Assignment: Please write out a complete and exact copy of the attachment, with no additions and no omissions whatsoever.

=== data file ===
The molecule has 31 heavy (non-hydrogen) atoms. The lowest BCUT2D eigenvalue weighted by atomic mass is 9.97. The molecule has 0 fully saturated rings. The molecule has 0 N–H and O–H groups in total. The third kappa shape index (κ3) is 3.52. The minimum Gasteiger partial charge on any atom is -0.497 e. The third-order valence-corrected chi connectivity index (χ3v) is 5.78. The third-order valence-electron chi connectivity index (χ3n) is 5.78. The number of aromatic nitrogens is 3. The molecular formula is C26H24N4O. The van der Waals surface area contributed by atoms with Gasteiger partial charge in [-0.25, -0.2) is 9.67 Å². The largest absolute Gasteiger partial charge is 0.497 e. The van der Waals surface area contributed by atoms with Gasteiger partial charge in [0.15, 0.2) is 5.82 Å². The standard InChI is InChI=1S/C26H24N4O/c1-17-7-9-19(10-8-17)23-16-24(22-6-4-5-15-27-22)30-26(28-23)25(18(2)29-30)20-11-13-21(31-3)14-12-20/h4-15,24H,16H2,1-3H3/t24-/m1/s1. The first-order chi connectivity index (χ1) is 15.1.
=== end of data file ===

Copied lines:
The molecule has 31 heavy (non-hydrogen) atoms. The lowest BCUT2D eigenvalue weighted by atomic mass is 9.97. The molecule has 0 fully saturated rings. The molecule has 0 N–H and O–H groups in total. The third kappa shape index (κ3) is 3.52. The minimum Gasteiger partial charge on any atom is -0.497 e. The third-order valence-corrected chi connectivity index (χ3v) is 5.78. The third-order valence-electron chi connectivity index (χ3n) is 5.78. The number of aromatic nitrogens is 3. The molecular formula is C26H24N4O. The van der Waals surface area contributed by atoms with Gasteiger partial charge in [-0.25, -0.2) is 9.67 Å². The largest absolute Gasteiger partial charge is 0.497 e. The van der Waals surface area contributed by atoms with Gasteiger partial charge in [0.15, 0.2) is 5.82 Å². The standard InChI is InChI=1S/C26H24N4O/c1-17-7-9-19(10-8-17)23-16-24(22-6-4-5-15-27-22)30-26(28-23)25(18(2)29-30)20-11-13-21(31-3)14-12-20/h4-15,24H,16H2,1-3H3/t24-/m1/s1. The first-order chi connectivity index (χ1) is 15.1.